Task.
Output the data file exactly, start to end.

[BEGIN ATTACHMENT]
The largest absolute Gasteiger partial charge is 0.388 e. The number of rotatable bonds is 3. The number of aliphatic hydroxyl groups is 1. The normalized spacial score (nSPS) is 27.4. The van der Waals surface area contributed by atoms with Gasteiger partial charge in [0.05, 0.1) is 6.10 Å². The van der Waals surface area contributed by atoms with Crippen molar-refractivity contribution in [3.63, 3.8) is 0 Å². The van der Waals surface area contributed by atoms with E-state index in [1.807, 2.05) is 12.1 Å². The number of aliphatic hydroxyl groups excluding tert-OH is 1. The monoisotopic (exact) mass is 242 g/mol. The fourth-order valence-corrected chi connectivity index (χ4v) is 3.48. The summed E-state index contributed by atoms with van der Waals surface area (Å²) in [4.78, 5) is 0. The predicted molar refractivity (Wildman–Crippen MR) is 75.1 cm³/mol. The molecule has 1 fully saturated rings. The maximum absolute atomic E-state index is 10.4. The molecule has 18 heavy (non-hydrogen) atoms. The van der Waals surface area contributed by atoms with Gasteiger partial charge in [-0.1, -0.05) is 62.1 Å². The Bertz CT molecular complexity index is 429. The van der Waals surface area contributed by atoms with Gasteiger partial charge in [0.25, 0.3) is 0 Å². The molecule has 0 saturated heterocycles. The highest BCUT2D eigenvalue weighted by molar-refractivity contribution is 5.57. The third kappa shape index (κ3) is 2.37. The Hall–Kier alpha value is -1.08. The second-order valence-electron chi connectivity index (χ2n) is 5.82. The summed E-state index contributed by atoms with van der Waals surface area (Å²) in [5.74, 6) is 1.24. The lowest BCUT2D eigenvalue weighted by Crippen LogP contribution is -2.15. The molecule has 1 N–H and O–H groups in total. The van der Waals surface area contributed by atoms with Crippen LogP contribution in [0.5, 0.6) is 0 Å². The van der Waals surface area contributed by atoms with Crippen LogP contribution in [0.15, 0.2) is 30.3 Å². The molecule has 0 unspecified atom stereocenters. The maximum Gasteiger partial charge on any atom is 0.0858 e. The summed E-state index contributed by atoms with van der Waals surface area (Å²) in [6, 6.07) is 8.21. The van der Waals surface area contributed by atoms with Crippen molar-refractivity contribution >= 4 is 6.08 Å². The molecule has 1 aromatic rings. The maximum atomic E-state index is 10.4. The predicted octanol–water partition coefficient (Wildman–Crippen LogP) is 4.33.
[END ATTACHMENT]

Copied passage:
The largest absolute Gasteiger partial charge is 0.388 e. The number of rotatable bonds is 3. The number of aliphatic hydroxyl groups is 1. The normalized spacial score (nSPS) is 27.4. The van der Waals surface area contributed by atoms with Gasteiger partial charge in [0.05, 0.1) is 6.10 Å². The van der Waals surface area contributed by atoms with Crippen molar-refractivity contribution in [3.63, 3.8) is 0 Å². The van der Waals surface area contributed by atoms with E-state index in [1.807, 2.05) is 12.1 Å². The number of aliphatic hydroxyl groups excluding tert-OH is 1. The monoisotopic (exact) mass is 242 g/mol. The fourth-order valence-corrected chi connectivity index (χ4v) is 3.48. The summed E-state index contributed by atoms with van der Waals surface area (Å²) in [4.78, 5) is 0. The predicted molar refractivity (Wildman–Crippen MR) is 75.1 cm³/mol. The molecule has 1 fully saturated rings. The maximum absolute atomic E-state index is 10.4. The molecule has 18 heavy (non-hydrogen) atoms. The van der Waals surface area contributed by atoms with Gasteiger partial charge in [-0.1, -0.05) is 62.1 Å². The Bertz CT molecular complexity index is 429. The van der Waals surface area contributed by atoms with Gasteiger partial charge in [0.25, 0.3) is 0 Å². The molecule has 0 saturated heterocycles. The highest BCUT2D eigenvalue weighted by molar-refractivity contribution is 5.57. The third kappa shape index (κ3) is 2.37. The Hall–Kier alpha value is -1.08. The second-order valence-electron chi connectivity index (χ2n) is 5.82. The summed E-state index contributed by atoms with van der Waals surface area (Å²) in [5.74, 6) is 1.24. The lowest BCUT2D eigenvalue weighted by Crippen LogP contribution is -2.15. The molecule has 1 N–H and O–H groups in total. The van der Waals surface area contributed by atoms with Crippen LogP contribution in [0.5, 0.6) is 0 Å². The van der Waals surface area contributed by atoms with Crippen LogP contribution in [0.15, 0.2) is 30.3 Å². The molecule has 0 unspecified atom stereocenters. The maximum Gasteiger partial charge on any atom is 0.0858 e. The summed E-state index contributed by atoms with van der Waals surface area (Å²) in [6, 6.07) is 8.21. The van der Waals surface area contributed by atoms with Crippen molar-refractivity contribution >= 4 is 6.08 Å². The molecule has 1 aromatic rings. The maximum atomic E-state index is 10.4. The predicted octanol–water partition coefficient (Wildman–Crippen LogP) is 4.33.